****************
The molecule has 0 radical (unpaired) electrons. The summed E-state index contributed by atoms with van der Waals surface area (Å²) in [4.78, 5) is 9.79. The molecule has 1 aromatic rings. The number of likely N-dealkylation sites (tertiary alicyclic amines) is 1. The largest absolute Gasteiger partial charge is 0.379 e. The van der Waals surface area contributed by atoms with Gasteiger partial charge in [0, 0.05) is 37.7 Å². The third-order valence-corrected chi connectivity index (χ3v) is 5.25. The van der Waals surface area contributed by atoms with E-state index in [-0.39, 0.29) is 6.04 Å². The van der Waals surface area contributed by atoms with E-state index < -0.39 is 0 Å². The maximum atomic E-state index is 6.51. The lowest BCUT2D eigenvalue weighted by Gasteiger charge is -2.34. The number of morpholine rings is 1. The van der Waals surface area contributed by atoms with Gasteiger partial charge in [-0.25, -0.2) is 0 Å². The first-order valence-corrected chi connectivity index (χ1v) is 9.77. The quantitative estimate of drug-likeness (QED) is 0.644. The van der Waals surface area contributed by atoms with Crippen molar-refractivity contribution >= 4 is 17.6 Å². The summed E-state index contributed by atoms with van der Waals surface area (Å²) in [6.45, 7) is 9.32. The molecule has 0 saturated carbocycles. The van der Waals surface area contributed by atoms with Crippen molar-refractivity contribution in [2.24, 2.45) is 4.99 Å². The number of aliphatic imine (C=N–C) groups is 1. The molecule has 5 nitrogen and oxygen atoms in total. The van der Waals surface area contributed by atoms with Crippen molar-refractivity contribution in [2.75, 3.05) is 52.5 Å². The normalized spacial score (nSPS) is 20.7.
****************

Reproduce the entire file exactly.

The molecule has 0 radical (unpaired) electrons. The summed E-state index contributed by atoms with van der Waals surface area (Å²) in [4.78, 5) is 9.79. The molecule has 1 aromatic rings. The number of likely N-dealkylation sites (tertiary alicyclic amines) is 1. The largest absolute Gasteiger partial charge is 0.379 e. The van der Waals surface area contributed by atoms with Gasteiger partial charge in [0, 0.05) is 37.7 Å². The third-order valence-corrected chi connectivity index (χ3v) is 5.25. The van der Waals surface area contributed by atoms with E-state index in [-0.39, 0.29) is 6.04 Å². The van der Waals surface area contributed by atoms with E-state index < -0.39 is 0 Å². The maximum atomic E-state index is 6.51. The lowest BCUT2D eigenvalue weighted by Gasteiger charge is -2.34. The number of morpholine rings is 1. The van der Waals surface area contributed by atoms with Gasteiger partial charge in [-0.25, -0.2) is 0 Å². The first-order valence-corrected chi connectivity index (χ1v) is 9.77. The quantitative estimate of drug-likeness (QED) is 0.644. The van der Waals surface area contributed by atoms with Crippen molar-refractivity contribution >= 4 is 17.6 Å². The summed E-state index contributed by atoms with van der Waals surface area (Å²) in [6.45, 7) is 9.32. The molecule has 0 saturated carbocycles. The van der Waals surface area contributed by atoms with Crippen molar-refractivity contribution in [2.24, 2.45) is 4.99 Å². The number of aliphatic imine (C=N–C) groups is 1. The molecule has 5 nitrogen and oxygen atoms in total. The van der Waals surface area contributed by atoms with Crippen molar-refractivity contribution in [2.75, 3.05) is 52.5 Å². The normalized spacial score (nSPS) is 20.7.